While living small or tiny is not for everyone, the idea is so appealing to me. We may just need to test it out temporarily one of these days and see how we do....

Paleographers at Play

A page from Leo Baekeland's Diary

Thanks to my friend Sarah Z., I recently learned about a new Smithsonian project in which they are crowdsourcing transcription. At the Smithsonian Digital Volunteers Transcription Center they've posted digitized images of various manuscripts. You can browse through materials from different collections, jump into any one of the incomplete projects, and either start a new transcription or review that of someone else. It's all page by page, so you don't have to have a lot of time.

I've worked on pages in five manuscripts so far.
  • Journal of Facts in Natural History, from the 1860s
  • Joseph Francis Rock's Field Book, from the late 1920s
  • Joseph Henry's Record of Experiments, from the late 1830s
  • Notes on Forest Growth in Washington Territory, circa 1860
  • Leo Baekeland Diary Volume 10, 1911-1912
Leo is particularly endearing in his curmugeonliness. In one passage, in reference to helping a colleague work on an article, he wrote, "then too[,] had to correct many heresies and clumsy writing". About some other colleagues, he said, "Both are very slow....No wonder so few chemists accomplish anything." Hah!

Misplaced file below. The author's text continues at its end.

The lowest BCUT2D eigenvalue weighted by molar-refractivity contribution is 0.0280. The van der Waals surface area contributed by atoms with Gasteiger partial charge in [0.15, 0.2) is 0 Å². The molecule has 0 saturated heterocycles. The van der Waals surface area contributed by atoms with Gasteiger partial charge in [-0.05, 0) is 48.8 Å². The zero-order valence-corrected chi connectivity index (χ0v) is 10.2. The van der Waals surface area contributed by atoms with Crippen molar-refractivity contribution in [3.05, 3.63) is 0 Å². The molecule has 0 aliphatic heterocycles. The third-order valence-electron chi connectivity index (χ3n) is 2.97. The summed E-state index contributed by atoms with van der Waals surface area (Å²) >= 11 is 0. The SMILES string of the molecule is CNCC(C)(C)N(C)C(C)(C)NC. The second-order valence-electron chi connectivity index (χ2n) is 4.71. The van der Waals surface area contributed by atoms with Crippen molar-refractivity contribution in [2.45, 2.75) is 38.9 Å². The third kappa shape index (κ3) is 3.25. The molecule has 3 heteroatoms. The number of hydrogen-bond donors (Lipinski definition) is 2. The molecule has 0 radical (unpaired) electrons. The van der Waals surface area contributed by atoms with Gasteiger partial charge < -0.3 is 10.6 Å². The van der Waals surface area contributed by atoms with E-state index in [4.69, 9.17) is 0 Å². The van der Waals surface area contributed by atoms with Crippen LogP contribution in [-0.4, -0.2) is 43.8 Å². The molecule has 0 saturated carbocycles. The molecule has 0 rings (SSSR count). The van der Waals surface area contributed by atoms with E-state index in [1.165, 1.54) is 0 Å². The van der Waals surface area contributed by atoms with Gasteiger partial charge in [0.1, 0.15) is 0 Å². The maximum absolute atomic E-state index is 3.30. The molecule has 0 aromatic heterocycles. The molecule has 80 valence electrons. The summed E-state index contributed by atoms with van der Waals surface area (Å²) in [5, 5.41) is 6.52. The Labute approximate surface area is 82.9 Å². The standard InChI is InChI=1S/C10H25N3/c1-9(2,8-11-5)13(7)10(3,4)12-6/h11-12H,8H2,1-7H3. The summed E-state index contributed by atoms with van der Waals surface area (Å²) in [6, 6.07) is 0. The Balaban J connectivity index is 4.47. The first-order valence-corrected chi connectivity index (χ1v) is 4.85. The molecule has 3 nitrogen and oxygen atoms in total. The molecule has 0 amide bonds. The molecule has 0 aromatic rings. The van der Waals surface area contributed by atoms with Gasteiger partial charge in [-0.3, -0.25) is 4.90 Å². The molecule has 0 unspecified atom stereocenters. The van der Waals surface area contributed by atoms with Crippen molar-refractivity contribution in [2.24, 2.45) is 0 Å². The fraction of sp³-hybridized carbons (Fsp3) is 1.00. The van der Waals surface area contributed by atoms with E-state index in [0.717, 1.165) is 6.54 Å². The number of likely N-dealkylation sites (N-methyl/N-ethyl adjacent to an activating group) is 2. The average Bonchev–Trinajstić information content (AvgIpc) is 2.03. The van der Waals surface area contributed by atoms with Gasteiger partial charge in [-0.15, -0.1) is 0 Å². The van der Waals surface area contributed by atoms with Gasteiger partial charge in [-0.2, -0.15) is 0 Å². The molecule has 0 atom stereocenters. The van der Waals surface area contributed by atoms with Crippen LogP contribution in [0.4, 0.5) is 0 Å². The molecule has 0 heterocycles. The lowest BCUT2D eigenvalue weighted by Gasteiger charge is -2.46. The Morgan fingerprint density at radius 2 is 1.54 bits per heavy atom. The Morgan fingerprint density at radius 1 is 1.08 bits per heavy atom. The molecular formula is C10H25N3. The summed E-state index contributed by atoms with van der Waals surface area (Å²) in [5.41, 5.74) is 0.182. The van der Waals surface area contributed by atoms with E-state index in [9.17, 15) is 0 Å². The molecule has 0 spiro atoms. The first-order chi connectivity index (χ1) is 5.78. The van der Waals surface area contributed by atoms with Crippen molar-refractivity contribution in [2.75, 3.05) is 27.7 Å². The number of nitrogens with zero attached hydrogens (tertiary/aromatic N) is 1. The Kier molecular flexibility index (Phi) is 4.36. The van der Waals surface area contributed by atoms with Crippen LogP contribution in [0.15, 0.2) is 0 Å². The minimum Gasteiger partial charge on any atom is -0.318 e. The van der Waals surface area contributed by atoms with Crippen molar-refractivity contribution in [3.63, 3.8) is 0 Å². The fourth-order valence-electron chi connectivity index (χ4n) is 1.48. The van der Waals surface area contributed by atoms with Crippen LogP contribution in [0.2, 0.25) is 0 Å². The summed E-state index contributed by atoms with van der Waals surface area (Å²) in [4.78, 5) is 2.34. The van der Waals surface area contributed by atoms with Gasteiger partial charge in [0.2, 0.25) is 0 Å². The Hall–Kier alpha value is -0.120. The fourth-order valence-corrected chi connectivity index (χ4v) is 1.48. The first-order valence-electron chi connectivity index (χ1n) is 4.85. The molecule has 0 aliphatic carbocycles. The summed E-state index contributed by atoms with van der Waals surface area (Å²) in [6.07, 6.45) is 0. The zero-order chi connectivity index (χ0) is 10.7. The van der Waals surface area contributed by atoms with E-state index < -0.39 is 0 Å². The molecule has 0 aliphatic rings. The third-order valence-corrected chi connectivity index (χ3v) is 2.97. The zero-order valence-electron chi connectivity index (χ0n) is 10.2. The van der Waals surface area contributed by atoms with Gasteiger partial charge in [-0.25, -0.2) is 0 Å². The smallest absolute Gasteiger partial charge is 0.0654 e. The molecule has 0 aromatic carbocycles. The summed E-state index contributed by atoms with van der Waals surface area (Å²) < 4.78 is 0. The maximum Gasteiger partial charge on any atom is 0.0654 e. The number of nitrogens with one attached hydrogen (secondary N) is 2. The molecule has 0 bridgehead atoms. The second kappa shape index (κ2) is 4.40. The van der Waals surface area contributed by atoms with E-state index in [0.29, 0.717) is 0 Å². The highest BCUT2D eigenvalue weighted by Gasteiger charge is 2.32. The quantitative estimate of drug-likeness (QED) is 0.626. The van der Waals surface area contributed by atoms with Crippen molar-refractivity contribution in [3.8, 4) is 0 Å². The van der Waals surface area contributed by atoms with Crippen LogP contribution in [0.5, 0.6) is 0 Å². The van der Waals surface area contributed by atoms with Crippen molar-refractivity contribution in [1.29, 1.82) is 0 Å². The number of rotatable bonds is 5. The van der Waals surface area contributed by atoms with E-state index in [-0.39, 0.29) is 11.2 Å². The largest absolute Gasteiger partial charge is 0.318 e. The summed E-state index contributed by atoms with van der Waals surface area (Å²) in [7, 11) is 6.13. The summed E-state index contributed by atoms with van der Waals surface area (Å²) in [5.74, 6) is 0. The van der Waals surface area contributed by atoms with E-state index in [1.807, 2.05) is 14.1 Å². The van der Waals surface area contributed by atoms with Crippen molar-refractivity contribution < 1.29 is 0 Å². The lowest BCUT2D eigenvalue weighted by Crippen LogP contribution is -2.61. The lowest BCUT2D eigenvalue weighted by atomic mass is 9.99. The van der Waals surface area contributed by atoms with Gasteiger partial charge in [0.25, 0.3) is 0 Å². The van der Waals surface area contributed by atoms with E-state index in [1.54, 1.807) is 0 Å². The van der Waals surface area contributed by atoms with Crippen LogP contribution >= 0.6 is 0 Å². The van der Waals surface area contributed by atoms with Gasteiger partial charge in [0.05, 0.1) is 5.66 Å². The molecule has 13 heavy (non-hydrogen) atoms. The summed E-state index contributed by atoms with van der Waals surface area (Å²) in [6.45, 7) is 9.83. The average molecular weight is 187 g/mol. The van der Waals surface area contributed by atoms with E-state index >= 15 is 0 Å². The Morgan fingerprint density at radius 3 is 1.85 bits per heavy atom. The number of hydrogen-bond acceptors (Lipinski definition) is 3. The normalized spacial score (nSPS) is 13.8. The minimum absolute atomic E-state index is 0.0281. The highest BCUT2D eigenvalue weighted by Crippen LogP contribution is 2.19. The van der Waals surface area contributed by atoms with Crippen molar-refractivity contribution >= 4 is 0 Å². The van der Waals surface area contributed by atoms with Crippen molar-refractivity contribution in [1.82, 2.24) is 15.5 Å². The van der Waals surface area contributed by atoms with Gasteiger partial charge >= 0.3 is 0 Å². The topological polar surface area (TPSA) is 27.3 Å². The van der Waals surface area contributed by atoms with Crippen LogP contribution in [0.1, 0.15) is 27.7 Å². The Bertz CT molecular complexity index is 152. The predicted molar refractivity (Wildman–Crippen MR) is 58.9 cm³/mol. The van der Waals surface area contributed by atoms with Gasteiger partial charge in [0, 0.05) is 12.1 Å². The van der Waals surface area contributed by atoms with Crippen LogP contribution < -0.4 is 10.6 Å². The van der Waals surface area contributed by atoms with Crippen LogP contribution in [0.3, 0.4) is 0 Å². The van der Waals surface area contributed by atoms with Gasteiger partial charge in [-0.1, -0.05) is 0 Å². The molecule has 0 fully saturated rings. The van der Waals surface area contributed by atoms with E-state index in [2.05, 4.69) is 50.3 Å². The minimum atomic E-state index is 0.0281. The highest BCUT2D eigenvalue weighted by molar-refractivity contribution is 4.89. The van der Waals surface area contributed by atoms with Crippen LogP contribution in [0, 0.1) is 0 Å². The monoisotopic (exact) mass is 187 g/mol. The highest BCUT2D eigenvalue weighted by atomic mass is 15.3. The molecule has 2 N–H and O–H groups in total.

It takes me back to my archives and paleography days in grad school. I love working out someone's handwriting quirks and the satisfaction you get with each little discovery. 'Aha! That's how he makes his 'd's'. Or, 'Oh! That's an ampersand. Now I can go back and figure out what that other sentence really said....' It's the same sense of accomplishment you get when working a puzzle and the pieces gradually fall into place or after staring at a picture mosaic, you finally see the bigger image. And it's even better when glimpses of personality come through. I love it! 

Sunday, August 10, 2014

Further Experimentation in Fruit Tarts

The peaches are still in their full glory and blackberries have ripened, so we went a little crazy at the Farmers' Market. Yesterday I made a similar tart to the one I make a couple of weekends ago. This time, I cut the peaches up into chunks and then soaked them in the juice of half a lemon and several ounces of amaretto and ginger liqueur. Once I spooned the peaches into the crust, I scattered a pint of blackberries over the top and then sprinkled the flour, sugar, butter sand over that.